On November 14, the National Assembly of Vietnam considered amending the Land Law. To institutionalise the objective of Resolution 18-NQ/TW on continuing to remodel, strengthen institutions and policies, and enhance the efficacy and efficiency of land management and use, the new aspect of this revision is the elimination of the land price band and the transition to determining the price based on the current market rate.
Currently, the Land Law 2013 has a favourable adjustment to the regulation on land value, with particular emphasis on the regulation on specific land prices. Despite the encouraging indicators that the Land Law has brought to the subject of land value, there are still several issues and impediments.
According to Minister of Natural Resources and Environment Tran Hong Ha, land valuation may be accomplished by gathering data on land prices and using mathematical methods, statistical calculations, and other techniques to identify the outstanding land, the standard property plot, and the number of land parcels. This will address the present deficiencies.
|Discussion session for the 15th National Assembly's 4th session. Photo: VNA
According to Minister Ha, the market will be stabilised and the financial contributions of land users will be established if the issue of land value can be resolved. Valuing property at its asymptotic market price will help prevent loss, speculation, and price inflation.
The elimination of the land price bracket and the establishment of market pricing are seen as significant advancements around land management and usage, resulting in a fundamental shift in economic concerns pertaining to land policy and law. However, several National Assembly deputies argued that it is impossible to fix pricing based on the market.
National Assembly deputy Phan Thai Binh (Quang Nam province) said that the value of land in the central province soared in 2017 and 2018 before plummeting owing to the impact of the pandemic. "How do we evaluate the price?" questioned Binh.
In reality, the land price on the market this year may be high, but it will decrease in the next year before rising again the year after. Binh said that next year's valuations will not approach the market if they are greater than this year's.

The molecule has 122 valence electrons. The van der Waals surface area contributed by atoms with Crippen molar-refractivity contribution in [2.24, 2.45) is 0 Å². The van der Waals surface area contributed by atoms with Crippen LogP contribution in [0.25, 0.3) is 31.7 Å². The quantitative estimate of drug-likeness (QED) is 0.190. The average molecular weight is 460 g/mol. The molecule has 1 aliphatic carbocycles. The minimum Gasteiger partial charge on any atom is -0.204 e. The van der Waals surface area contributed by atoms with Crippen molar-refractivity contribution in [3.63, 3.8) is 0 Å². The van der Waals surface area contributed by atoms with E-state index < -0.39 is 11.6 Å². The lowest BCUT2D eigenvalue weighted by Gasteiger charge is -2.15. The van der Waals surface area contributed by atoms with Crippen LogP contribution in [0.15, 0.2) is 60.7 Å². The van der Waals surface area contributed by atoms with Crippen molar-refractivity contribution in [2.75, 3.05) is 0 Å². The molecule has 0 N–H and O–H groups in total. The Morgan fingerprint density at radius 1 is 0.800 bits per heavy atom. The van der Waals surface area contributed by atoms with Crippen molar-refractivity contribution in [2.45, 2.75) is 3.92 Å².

|According to Article 129 of the proposed amended Land Law, the land valuation must adhere to the following principles: valuation based on the purpose of land use; valuation based on the land use term; consistency with the current land price in the market under normal conditions; strict compliance with the regulations, methods, order, and procedures for land valuation in accordance with the provisions of law; and ensuring the independence of professional expertise, fairness, and consistency. The proposed legislation delegates to the government the responsibility of specifying land pricing criteria and methodologies, the process of reviewing and regulating the compilation of land price lists, and particular land valuation.
Binh stated that the draft should be more explicit on land value to balance the connection between the people, the government, and the business community. According to him, particular circumstances and criteria are required to achieve market-based pricing.
In the sphere of land management and usage, the elimination of the land price bracket and the establishment of market pricing are regarded as significant developments. In his report on the verification of the revisions to the Land Law, Vu Hong Thanh, Chairman of the National Assembly Economic Committee, advised that the government define more precisely "the market value of land use rights under normal circumstances."
Thanh also requested that the government establish land valuation methodologies and particular application instances to promote openness and transparency.
It is feasible to "use a variety of approaches for estimating and assessing land values," he added, but "the choice with the best results must be selected to avoid exceeding the budget."
According to a large number of domestic economists, abolishing the land price bracket may lead land prices to rise as compensation for site clearing increases, investment expenses rise, and poor people struggle to have access to land, particularly in determining the market value. These are concerns that must be properly addressed to create policies that are suitable, transparent, and practicable.
There are still a variety of issues with the setting of land values in several areas. Typically, a succession of land pricing and land price determination infractions occurs. In 2019, Ho Chi Minh City People's Committee made numerous mistakes in implementing the Thu Thiem New Urban Area project, authorising that the average cost of one square metre of residential and commercial land is more than $1,000 and has decreased by approximately 50 per cent compared to the land prices proposed by the local authorities previously.
In addition, when the city signed a build-transfer contract with investors to develop four main highways without a certificate of valuation, Ho Chi Minh City People's Committee did not approve the value of land use rights. This is not in conformity with the regulations of the 2012 Price Law and the 2013 Land Law, resulting in a substantial loss since the land usage fee was reduced by about $157 million compared to the value previously evaluated and authorised by Ho Chi Minh City People's Committee.
According to the 2013 Land Law, there are five main ways for estimating land prices: the direct comparison method, the extraction method, the income method, the residual method, and the land price adjustment coefficient method.
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